The ghost of a murdered woman relives and evaluates her life in this elaborately orchestrated tale from the Irish novelist (The Dream of a Beast, 1989, etc.) and filmmaker (Mona Lisa, The Crying Game, etc.).
Employing a narrative method similar to that of Alice Sebold’s The Lovely Bones (not to mention Billy Wilder’s film classic Sunset Boulevard), Jordan tells his strange story through the disembodied voice of retired film and theater actress Nina Hardy. It’s a tale that cuts a melodramatic swath through the period 1900–50, beginning with Nina’s dispassionate account of her murder by her childhood friend George, whose unrequited love for her was frustrated by Nina’s close attachment to her brooding half-brother Gregory, a brain-damaged simulacrum of Emily Brontë’s Heathcliff. There are also pronounced echoes of Dickens’s Great Expectations in Nina’s remembrance of growing up in Baltray House, located on an estuary of the River Boyne—to which element Nina will eventually “return” (for George had decapitated her and thrown her headless body into a septic tank that emptied into it). Shade (a nice title, incidentally) exhibits both lyrically precise writing and overstraining for effect. The specific detail with which Nina describes her early years (marked by her vivid imagination and by the foreshadowing —presence of her ill-fated alcoholic governess) and her experience of the movies’ transition from silent films to “talkies” is invariably dramatic and interesting. But it was surely a mistake to credit her “shade” with total godlike omniscience even if this does enable Jordan to create compelling images of the WWI experiences of the two men who figure most importantly in her life and death. There are many beautiful moments here, but the vivid particulars do not consistently cohere.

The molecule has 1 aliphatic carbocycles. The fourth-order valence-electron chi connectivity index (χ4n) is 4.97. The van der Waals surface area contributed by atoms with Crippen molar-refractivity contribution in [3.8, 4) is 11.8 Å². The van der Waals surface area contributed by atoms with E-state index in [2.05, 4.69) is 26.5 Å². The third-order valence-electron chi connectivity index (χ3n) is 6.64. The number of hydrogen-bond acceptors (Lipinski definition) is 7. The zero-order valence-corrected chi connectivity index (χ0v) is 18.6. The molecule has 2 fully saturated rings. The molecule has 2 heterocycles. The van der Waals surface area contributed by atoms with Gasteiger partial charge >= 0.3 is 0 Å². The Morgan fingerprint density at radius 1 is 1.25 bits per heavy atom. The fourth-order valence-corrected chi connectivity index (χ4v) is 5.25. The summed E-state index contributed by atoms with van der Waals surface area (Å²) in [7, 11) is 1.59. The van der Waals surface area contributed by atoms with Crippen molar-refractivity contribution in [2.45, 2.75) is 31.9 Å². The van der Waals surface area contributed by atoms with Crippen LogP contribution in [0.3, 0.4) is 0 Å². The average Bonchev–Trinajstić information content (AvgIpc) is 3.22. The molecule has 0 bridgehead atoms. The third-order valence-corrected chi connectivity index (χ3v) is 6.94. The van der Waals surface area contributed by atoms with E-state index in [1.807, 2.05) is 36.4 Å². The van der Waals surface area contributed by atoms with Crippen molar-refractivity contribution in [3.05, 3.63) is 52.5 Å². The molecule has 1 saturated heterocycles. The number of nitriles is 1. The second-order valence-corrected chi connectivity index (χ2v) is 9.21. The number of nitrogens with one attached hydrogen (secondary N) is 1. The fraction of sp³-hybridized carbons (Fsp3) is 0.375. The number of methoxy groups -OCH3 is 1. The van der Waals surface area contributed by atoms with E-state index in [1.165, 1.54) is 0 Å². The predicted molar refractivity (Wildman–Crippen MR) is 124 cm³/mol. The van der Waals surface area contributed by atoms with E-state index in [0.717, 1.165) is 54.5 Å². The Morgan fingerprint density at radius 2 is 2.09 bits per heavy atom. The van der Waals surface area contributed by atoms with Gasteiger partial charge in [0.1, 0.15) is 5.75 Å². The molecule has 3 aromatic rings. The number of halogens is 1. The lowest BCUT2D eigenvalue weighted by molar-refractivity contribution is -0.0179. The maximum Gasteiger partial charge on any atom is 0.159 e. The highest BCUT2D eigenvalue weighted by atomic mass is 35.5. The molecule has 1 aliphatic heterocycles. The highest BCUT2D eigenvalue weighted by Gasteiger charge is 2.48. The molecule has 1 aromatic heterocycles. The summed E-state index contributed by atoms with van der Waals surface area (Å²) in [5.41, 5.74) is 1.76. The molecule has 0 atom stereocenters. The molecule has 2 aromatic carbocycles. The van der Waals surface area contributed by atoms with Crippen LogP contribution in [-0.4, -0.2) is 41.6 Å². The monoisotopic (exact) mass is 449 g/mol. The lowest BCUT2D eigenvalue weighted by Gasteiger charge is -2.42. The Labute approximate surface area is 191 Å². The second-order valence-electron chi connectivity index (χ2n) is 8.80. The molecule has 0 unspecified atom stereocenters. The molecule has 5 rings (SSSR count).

Still, Jordan undoubtedly has the skills to turn it into a movie that will be well worth seeing.